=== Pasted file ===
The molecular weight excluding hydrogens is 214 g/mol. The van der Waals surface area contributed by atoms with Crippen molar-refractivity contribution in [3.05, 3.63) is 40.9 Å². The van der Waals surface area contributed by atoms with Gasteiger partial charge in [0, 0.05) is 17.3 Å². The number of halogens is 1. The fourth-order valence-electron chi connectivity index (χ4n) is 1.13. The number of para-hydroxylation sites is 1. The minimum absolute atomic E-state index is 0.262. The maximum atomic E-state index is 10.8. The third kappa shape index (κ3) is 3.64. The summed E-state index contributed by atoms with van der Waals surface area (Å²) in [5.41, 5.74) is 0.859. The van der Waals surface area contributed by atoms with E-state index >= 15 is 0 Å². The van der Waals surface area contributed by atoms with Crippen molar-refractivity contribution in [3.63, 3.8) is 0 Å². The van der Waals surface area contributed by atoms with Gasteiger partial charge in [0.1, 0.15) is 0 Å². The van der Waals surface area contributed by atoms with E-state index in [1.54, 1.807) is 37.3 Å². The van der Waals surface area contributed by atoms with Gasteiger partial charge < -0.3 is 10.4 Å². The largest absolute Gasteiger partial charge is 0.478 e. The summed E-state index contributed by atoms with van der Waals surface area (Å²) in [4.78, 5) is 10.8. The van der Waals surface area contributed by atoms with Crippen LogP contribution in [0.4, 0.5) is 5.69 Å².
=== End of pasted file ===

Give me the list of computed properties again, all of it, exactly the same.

The molecular weight excluding hydrogens is 214 g/mol. The van der Waals surface area contributed by atoms with Crippen molar-refractivity contribution in [3.05, 3.63) is 40.9 Å². The van der Waals surface area contributed by atoms with Gasteiger partial charge in [0, 0.05) is 17.3 Å². The number of halogens is 1. The fourth-order valence-electron chi connectivity index (χ4n) is 1.13. The number of para-hydroxylation sites is 1. The minimum absolute atomic E-state index is 0.262. The maximum atomic E-state index is 10.8. The third kappa shape index (κ3) is 3.64. The summed E-state index contributed by atoms with van der Waals surface area (Å²) in [5.41, 5.74) is 0.859. The van der Waals surface area contributed by atoms with E-state index >= 15 is 0 Å². The van der Waals surface area contributed by atoms with Crippen molar-refractivity contribution in [3.63, 3.8) is 0 Å². The van der Waals surface area contributed by atoms with Gasteiger partial charge in [0.1, 0.15) is 0 Å². The van der Waals surface area contributed by atoms with E-state index in [1.54, 1.807) is 37.3 Å². The van der Waals surface area contributed by atoms with Gasteiger partial charge < -0.3 is 10.4 Å². The largest absolute Gasteiger partial charge is 0.478 e. The summed E-state index contributed by atoms with van der Waals surface area (Å²) in [4.78, 5) is 10.8. The van der Waals surface area contributed by atoms with Crippen LogP contribution in [0.4, 0.5) is 5.69 Å².